The South of the county has some of the finest of coastal walking, the Carmarthen Bay Coastal path starting where the Pembrokeshire Coast Path finishes, and marching on by cliffs and beaches past some superb scenery.

Excellent walking in the coastal area is to be had, especially around Pendine – famous for its sands, Laugharne, with its connection with Dylan Thomas, Llanstephan, Ferryside and the Country Park at Pembrey. Many of the walks in the coastal area are well way-marked and take in historic sites such as castles and other points of interest. The history of this coast is full of bloodshed and murder – even the rescue from a shipwreck of Napoleon’s niece’s body!

The West of the country offers some fine rural walking, where the county’s history of cattle droving, now dairy farming, are prevalent, while the North West, in the valleys of the River Tivy and the streams that feed it, the history of woollen milling dominates the walking.

Almost every one of the steep sided valleys seems to have its remains of a woollen mill or two, the mills taking their power from the fast flowing streams that are the heart of this heavily wooded valley landscape.

Around Drefach Felindre, the centre of the old woollen industry, many of the paths have been “upgraded” and, as well as being repaired and resurfaced, have been put on a detailed local map. Interpretation boards are thick on the ground in this area, adding a clear historical dimension to any walk.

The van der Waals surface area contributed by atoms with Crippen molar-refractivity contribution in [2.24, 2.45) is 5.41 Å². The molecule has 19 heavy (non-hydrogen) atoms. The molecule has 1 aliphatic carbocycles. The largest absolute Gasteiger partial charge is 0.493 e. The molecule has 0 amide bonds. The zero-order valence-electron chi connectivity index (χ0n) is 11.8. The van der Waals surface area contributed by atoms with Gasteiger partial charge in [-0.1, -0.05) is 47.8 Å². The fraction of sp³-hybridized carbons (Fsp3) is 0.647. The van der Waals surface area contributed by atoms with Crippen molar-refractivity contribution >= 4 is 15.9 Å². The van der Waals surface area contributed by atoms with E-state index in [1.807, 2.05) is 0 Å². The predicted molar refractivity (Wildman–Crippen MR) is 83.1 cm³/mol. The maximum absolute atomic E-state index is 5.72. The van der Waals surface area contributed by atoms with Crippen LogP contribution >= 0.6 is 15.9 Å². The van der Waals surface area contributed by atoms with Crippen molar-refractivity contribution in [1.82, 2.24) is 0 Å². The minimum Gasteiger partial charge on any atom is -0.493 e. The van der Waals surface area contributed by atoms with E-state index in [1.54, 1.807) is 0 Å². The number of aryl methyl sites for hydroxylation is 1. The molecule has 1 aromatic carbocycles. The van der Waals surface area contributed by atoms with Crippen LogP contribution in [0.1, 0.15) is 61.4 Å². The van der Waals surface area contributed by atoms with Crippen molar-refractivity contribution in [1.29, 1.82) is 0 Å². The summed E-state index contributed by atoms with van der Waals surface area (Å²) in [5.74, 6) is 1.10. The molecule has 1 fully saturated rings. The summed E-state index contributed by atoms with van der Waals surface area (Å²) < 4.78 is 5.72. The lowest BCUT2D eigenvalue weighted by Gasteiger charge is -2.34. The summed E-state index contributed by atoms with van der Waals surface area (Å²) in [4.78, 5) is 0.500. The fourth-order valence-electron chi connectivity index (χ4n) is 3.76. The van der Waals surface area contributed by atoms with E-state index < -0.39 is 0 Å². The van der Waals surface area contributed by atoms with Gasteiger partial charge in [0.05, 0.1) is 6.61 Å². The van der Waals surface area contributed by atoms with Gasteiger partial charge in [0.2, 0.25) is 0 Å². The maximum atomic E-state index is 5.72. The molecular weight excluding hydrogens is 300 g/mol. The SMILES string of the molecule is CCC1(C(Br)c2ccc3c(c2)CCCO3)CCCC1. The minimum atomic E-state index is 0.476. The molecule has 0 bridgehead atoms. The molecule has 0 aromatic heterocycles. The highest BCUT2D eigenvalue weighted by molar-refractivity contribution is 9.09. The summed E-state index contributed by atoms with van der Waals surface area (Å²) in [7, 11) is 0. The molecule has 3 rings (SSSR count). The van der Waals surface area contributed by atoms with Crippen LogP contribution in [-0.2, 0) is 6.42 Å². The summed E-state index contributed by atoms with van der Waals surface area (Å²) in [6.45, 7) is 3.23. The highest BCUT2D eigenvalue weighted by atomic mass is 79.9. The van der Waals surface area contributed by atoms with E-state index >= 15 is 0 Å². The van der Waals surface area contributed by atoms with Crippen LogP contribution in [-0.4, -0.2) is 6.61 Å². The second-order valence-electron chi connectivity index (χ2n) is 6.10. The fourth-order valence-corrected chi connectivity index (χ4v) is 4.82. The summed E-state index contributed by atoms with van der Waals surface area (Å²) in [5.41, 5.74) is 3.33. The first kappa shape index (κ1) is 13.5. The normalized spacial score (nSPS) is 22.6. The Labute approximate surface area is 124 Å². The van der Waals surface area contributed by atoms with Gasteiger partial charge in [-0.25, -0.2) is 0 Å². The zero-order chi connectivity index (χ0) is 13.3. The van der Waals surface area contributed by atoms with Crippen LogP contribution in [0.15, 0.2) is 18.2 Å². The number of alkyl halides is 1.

A walker will find a route worth exploring in almost any part of Carmarthenshire. Even outside the more obvious attractions of the Brecon Beacons National Park, the Elenith, Brechfa Forest, the coast and woollen mill valleys, there are walks of high quality.

Prehistoric man left his mark on the county and since him, the Romans and the Normans. Industry has come and gone in the form of mining and milling, droving and even naphtha making, conflicts have raged and legends born and all have a unique heritage for the walker to discover. There are many individual walks leaflets available from Information Centres to help guide you around some of the more popular walking areas and their attractions, but guide-books to the walking available across the county are limited.

Carmarthenshire has a huge amount to offer the walker and should not be overlooked by those who enjoy not only fine and varied walking, but also those who enjoy a unique “taste” of Wales.

Renowned for its hospitality from the days of cattle droving, Carmarthenshire still has a network of quality accommodation from the humble campsite to luxury hotels that will give the walker a warm welcome.

Any county that can boast of not only classic walks in its more remote regions, but even a walk from its city centre that takes in prehistoric, Roman, Norman and English Civil War remains, drove roads and current coracle fishing, has got to have something for every walker!

For more information on Carmarthenshire, try contacting the Carmarthenshire Tourist Association